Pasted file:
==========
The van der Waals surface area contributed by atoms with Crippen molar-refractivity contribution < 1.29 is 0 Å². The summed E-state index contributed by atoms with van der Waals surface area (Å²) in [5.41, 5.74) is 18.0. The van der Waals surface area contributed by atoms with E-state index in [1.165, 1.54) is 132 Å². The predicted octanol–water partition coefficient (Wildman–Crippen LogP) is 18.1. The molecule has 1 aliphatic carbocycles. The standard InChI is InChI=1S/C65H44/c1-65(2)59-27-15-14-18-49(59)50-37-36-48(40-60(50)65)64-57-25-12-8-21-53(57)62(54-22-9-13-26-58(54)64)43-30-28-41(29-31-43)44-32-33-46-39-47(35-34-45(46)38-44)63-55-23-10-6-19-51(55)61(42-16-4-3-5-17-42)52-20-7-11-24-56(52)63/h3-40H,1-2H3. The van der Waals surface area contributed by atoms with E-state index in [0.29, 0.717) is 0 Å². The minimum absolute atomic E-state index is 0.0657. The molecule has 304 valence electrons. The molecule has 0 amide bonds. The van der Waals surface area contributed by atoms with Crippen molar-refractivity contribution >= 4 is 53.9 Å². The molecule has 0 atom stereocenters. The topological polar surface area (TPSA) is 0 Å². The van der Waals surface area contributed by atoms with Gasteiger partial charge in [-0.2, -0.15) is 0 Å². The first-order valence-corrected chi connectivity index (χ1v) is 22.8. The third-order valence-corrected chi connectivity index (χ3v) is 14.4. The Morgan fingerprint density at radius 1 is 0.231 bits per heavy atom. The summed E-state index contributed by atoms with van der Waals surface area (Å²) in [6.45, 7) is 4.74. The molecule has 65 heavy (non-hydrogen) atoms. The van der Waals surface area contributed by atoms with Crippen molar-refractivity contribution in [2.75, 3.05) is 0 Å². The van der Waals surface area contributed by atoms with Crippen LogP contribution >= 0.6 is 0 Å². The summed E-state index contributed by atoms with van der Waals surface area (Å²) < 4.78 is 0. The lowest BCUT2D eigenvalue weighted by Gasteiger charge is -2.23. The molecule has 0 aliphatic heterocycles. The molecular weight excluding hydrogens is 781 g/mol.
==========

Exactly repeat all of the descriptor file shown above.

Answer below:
The van der Waals surface area contributed by atoms with Crippen molar-refractivity contribution < 1.29 is 0 Å². The summed E-state index contributed by atoms with van der Waals surface area (Å²) in [5.41, 5.74) is 18.0. The van der Waals surface area contributed by atoms with E-state index in [1.165, 1.54) is 132 Å². The predicted octanol–water partition coefficient (Wildman–Crippen LogP) is 18.1. The molecule has 1 aliphatic carbocycles. The standard InChI is InChI=1S/C65H44/c1-65(2)59-27-15-14-18-49(59)50-37-36-48(40-60(50)65)64-57-25-12-8-21-53(57)62(54-22-9-13-26-58(54)64)43-30-28-41(29-31-43)44-32-33-46-39-47(35-34-45(46)38-44)63-55-23-10-6-19-51(55)61(42-16-4-3-5-17-42)52-20-7-11-24-56(52)63/h3-40H,1-2H3. The van der Waals surface area contributed by atoms with E-state index in [0.29, 0.717) is 0 Å². The minimum absolute atomic E-state index is 0.0657. The molecule has 304 valence electrons. The molecule has 0 amide bonds. The van der Waals surface area contributed by atoms with Crippen molar-refractivity contribution >= 4 is 53.9 Å². The molecule has 0 atom stereocenters. The topological polar surface area (TPSA) is 0 Å². The van der Waals surface area contributed by atoms with Gasteiger partial charge in [-0.2, -0.15) is 0 Å². The first-order valence-corrected chi connectivity index (χ1v) is 22.8. The third-order valence-corrected chi connectivity index (χ3v) is 14.4. The Morgan fingerprint density at radius 1 is 0.231 bits per heavy atom. The summed E-state index contributed by atoms with van der Waals surface area (Å²) in [6.45, 7) is 4.74. The molecule has 65 heavy (non-hydrogen) atoms. The van der Waals surface area contributed by atoms with Crippen molar-refractivity contribution in [2.75, 3.05) is 0 Å². The van der Waals surface area contributed by atoms with Crippen LogP contribution >= 0.6 is 0 Å². The summed E-state index contributed by atoms with van der Waals surface area (Å²) < 4.78 is 0. The lowest BCUT2D eigenvalue weighted by Gasteiger charge is -2.23. The molecule has 0 aliphatic heterocycles. The molecular weight excluding hydrogens is 781 g/mol.